Moving towards the Federal election
Possibly partly in light of the upcoming election, and possibly partly as a justified victim of out of control property value increases, this month the industry had a renewed focus on the realities of renting. Domain starts off with news from their latest rent report and summary of the costs of renting over both the quarter and year. The report itself contains both quarter on quarter, and year on year statistics which show that although Sydney’s (house) rental prices between December 2021 and March 2022 (QoQ) were flat, there has still been almost a 10% rise from March last year. This is stated in the report as ‘the steepest annual increase in 13 years’. Sydney’s flat QoQ result was the only outlier with every other capital showing positive increases in both QoQ and YoY for both units and houses. The largest QoQ increase was Perth (4.3%) followed by Brisbane then Hobart, and the largest YoY increase was Canberra (16.7%), then Brisbane and Perth.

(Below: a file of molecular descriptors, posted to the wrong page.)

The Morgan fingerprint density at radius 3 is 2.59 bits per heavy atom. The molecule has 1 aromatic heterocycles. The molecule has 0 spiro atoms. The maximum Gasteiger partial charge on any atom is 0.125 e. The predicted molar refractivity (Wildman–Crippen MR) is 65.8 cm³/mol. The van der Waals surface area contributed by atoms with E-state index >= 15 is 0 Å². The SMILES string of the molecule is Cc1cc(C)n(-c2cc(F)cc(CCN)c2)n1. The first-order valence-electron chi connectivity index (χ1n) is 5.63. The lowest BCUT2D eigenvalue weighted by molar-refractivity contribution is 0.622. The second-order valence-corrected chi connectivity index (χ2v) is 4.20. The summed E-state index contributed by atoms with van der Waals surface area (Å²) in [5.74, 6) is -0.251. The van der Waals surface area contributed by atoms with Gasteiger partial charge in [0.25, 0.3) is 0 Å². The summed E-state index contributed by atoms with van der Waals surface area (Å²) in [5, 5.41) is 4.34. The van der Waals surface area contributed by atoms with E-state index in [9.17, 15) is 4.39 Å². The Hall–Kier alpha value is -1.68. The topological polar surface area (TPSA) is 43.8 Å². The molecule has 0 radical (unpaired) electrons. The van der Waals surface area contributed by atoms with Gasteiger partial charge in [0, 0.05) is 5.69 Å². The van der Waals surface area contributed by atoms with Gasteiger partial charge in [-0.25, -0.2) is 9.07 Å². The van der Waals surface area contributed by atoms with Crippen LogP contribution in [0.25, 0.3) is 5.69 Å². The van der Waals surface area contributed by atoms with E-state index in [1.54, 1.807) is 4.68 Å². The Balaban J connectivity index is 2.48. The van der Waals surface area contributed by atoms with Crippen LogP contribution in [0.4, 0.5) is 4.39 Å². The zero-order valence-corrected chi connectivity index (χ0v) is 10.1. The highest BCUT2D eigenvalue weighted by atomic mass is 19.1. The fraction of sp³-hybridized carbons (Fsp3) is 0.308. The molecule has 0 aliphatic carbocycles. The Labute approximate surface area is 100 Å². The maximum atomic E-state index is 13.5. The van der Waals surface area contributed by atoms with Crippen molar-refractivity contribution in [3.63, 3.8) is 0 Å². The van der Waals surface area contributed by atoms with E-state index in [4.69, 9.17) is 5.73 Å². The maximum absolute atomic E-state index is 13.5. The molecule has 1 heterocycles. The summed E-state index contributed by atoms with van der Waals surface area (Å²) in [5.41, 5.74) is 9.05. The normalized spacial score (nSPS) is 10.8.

The initial story makes the point that although increasing rents are good for investors,
“…they’re too often proving disastrous for tenants, cleaving a wider gulf in Australia between the haves – who own property – and the have-nots, who are forced to fork out for the higher rents.”
A case in point is the Darlington couple who purchased their first home after taking over 7 years to save up a deposit (longer than it likely took many baby boomers to completely pay off their mortgage fifty years ago). The buyer made the point that as they were buying to live in the property, a flat property value increase in the future would be a better outcome in the broader context:
“Staying flat means housing becomes more affordable for everyone in the country. I would be much happier to live in the Australia that has more affordable housing than to reap the windfall as a lucky investor.”